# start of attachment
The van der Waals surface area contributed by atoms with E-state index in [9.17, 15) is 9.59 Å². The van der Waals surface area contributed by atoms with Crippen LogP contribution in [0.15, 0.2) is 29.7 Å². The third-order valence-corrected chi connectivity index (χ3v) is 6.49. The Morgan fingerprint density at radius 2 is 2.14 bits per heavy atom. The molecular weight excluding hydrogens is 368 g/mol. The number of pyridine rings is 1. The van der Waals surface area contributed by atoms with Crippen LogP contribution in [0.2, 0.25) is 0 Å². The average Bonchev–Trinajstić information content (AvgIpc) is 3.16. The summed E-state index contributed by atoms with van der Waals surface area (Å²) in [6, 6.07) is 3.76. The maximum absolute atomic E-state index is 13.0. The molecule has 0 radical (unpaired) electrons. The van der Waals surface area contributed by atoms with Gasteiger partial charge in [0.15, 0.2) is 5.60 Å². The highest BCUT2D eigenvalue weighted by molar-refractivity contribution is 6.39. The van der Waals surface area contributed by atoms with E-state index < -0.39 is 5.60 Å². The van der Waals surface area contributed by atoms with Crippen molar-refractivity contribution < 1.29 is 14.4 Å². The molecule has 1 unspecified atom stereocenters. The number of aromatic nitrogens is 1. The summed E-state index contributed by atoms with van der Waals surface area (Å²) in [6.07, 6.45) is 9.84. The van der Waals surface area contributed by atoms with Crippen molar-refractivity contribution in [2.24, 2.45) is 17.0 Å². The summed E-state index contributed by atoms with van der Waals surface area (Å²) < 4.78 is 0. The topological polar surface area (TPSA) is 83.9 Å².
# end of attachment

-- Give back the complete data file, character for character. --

The van der Waals surface area contributed by atoms with E-state index in [9.17, 15) is 9.59 Å². The van der Waals surface area contributed by atoms with Crippen LogP contribution in [0.15, 0.2) is 29.7 Å². The third-order valence-corrected chi connectivity index (χ3v) is 6.49. The Morgan fingerprint density at radius 2 is 2.14 bits per heavy atom. The molecular weight excluding hydrogens is 368 g/mol. The number of pyridine rings is 1. The van der Waals surface area contributed by atoms with Crippen LogP contribution in [0.2, 0.25) is 0 Å². The average Bonchev–Trinajstić information content (AvgIpc) is 3.16. The summed E-state index contributed by atoms with van der Waals surface area (Å²) in [6, 6.07) is 3.76. The maximum absolute atomic E-state index is 13.0. The molecule has 0 radical (unpaired) electrons. The van der Waals surface area contributed by atoms with Gasteiger partial charge in [0.15, 0.2) is 5.60 Å². The highest BCUT2D eigenvalue weighted by molar-refractivity contribution is 6.39. The van der Waals surface area contributed by atoms with E-state index < -0.39 is 5.60 Å². The van der Waals surface area contributed by atoms with Crippen molar-refractivity contribution < 1.29 is 14.4 Å². The molecule has 1 unspecified atom stereocenters. The number of aromatic nitrogens is 1. The summed E-state index contributed by atoms with van der Waals surface area (Å²) in [6.07, 6.45) is 9.84. The van der Waals surface area contributed by atoms with Crippen molar-refractivity contribution in [2.24, 2.45) is 17.0 Å². The summed E-state index contributed by atoms with van der Waals surface area (Å²) < 4.78 is 0. The topological polar surface area (TPSA) is 83.9 Å².